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Why Do People’s Knees Cave Inward When They Squat?

Strength coaches and physical therapists tend to use fancy terminology to describe knee caving in a squat. For example, the terms knee valgus, valgus collapse, and medial knee displacement are tossed around quite frequently. Most strength coaches believe knee caving to be undesirable from a knee health standpoint. Countless greats in S&C circles seem to fall into this camp, including experts ranging from Kelly Starrett, to Louie Simmons, to Dan John, to Mike Boyle, to Mark Rippetoe, to Eric Cressey, to Tony Gentilcore, to Mike Robertson. It is thought that keeping the knees tracking over the toes in the squat will produce the least internal load on the passive knee structures, thereby keeping them healthy. Another champion of the knees out strategy is yours truly. I’ve written articles and filmed plenty of videos on this topic, including THIS one addressing valgus collapse as a whole, THIS one showing a simple squat correction, THIS one discussing coaching cues. Also, THIS guest blog from Derrick Blanton shows another simple correction strategy, and HERE is an article by my colleague Chris Beardsley discussing the mechanisms of knee valgus.

knees in-out

Strength expert and physical therapist Kelly Starrett showing knees-in versus knees-out in a squat

 

However, over the past couple of years, the “knees out” mantra has been challenged by some highly competent and knowledgeable lifters. For example, HERE is raw powerlifter Dan Green casting doubt on the efficacy of the knees out strategy, and HERE is the Chinese Olympic Weightlifting team’s take on knees out. These folks believe that allowing the knees to come in slightly at the bottom of the squat is safe and produces a stronger squat. A couple of years ago, I coined the term “valgus twitch” to describe the tendency of very strong lifters to utilize a quick “knees in” strategy when emerging out of the hole during squats. You see this all the time with powerlifters and weightlifters.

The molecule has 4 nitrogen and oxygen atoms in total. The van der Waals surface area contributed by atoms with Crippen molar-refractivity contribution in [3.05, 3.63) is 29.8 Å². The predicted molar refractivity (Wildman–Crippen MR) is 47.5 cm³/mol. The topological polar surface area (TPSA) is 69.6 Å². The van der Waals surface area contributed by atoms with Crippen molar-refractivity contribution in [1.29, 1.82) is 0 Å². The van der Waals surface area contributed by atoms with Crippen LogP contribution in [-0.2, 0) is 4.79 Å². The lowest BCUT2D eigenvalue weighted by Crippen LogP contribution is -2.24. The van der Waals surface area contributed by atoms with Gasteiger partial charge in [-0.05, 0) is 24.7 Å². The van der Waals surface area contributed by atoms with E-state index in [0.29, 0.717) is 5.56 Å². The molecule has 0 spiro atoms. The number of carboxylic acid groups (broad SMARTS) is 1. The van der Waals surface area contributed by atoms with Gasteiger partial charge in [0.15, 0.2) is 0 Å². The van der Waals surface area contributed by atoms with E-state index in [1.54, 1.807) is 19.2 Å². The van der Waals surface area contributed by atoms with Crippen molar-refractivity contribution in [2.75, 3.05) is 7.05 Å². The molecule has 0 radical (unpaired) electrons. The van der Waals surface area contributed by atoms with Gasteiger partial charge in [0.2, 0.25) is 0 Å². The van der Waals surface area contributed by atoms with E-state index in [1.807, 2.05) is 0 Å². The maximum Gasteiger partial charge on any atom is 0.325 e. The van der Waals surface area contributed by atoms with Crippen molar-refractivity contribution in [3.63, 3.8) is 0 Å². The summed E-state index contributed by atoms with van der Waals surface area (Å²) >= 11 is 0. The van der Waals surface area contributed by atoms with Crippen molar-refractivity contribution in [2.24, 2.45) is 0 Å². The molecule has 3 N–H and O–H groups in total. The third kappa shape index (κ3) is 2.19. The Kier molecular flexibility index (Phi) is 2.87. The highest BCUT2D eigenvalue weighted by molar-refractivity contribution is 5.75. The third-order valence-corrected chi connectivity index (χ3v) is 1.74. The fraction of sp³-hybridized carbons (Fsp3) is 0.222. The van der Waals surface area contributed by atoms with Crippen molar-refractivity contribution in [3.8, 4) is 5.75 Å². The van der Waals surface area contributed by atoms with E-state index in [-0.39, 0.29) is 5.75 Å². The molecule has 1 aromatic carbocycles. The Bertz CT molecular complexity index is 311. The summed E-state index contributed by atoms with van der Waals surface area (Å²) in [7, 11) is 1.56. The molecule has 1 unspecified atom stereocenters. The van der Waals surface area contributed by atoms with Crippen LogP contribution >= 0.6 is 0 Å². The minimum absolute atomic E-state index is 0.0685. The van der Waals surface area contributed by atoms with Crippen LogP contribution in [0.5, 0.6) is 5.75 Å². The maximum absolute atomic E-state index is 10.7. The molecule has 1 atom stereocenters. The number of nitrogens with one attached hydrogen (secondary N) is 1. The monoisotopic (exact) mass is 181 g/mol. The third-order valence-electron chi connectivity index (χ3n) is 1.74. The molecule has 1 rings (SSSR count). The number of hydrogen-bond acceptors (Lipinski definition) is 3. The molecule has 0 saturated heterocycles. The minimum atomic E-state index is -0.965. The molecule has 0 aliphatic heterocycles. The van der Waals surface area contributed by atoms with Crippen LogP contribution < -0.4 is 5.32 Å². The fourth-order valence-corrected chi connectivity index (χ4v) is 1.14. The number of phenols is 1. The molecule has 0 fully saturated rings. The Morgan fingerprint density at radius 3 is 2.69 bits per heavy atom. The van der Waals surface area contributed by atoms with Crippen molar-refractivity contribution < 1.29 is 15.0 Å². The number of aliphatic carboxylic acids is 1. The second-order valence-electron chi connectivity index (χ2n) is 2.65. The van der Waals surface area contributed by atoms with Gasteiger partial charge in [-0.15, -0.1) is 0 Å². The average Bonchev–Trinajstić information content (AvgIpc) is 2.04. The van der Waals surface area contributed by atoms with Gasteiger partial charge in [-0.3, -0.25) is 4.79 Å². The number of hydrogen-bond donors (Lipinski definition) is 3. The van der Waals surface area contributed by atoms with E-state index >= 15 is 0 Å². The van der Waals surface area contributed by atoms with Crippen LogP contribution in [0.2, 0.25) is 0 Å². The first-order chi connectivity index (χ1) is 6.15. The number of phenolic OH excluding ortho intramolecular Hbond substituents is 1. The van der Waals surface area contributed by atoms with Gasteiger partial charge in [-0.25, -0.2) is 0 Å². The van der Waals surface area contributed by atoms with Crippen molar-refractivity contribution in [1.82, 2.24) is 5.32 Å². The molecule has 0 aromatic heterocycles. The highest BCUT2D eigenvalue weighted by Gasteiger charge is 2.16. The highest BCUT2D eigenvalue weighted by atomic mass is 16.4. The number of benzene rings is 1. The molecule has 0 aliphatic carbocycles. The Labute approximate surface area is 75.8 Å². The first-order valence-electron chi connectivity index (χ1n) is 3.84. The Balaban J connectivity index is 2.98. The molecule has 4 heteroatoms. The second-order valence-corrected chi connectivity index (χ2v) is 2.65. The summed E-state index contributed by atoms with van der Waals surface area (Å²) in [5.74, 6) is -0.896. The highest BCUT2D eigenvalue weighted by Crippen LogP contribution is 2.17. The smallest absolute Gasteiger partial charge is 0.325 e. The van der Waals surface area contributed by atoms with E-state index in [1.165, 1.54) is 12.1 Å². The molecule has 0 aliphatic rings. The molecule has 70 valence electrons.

It should be pointed out that this debate does not apply to beginners. When beginners first learn the squat, the vast majority of them cave inward at the knees. After sufficient practice with sound technique, most lifters are able to regroove their motor patterns and their automatic default squatting technique will shift to a knees out strategy. I would also argue that women tend to cave inward even more so than men. In fact, every single female client I’m currently training battles the tendency to medially displace their knees when squatting. Knee caving is therefore a natural tendency of human movement. Beginners do it. Women do it. And even some of the most advanced male lifters do it.

However, there is a difference between beginners and advanced lifters regarding knee caving in that beginners will tend to cave inward via a combination of hip adduction, hip internal rotation, tibial external rotation, and foot pronation, and they’ll tend to exhibit this valgus collapse during a more broad portion of the movement. In contrast, more advanced lifters seem to briefly “twitch” into hip adduction when at the bottom of the squat as they initiate the concentric portion of the movement, and they usually revert back to having their knees out after they pass the sticking region.

Then Why Do We Cave?

Recently, Jonnie Candito of Candito Training HQ collaborated with my intern Andrew Vigotsky in order to tackle this question. Please watch the following video for a breakdown of possible factors as to why we might cave inward at the knee during squats. I found myself nodding in agreement throughout the entire video.

My Take – Why Do I Think Strong Lifters Cave?

Many beginners cave inward at the knees during a squat on account of insufficient ankle dorsiflexion range of motion or very poor gluteal strength and development. But we’re not talking about beginners right now. We’re talking about advanced lifters.

If an individual can squat with sound knee mechanics with light loads and keep the knees tracking over the toes, then this means that they do not have a mobility, stability, strength, or coordination problem. Their ankles are not too tight. Their hips are not too tight. The muscles that supinate the feet, invert the ankles, and abduct/externally rotate the hips are strong and stable enough. Some of my powerlifting friends exhibit knee valgus when they’re squatting. Am I supposed to inform them that they have weak glutes when they can squat, deadlift, and hip thrust over 500 lbs and lateral band walk like a boss? Methinks not.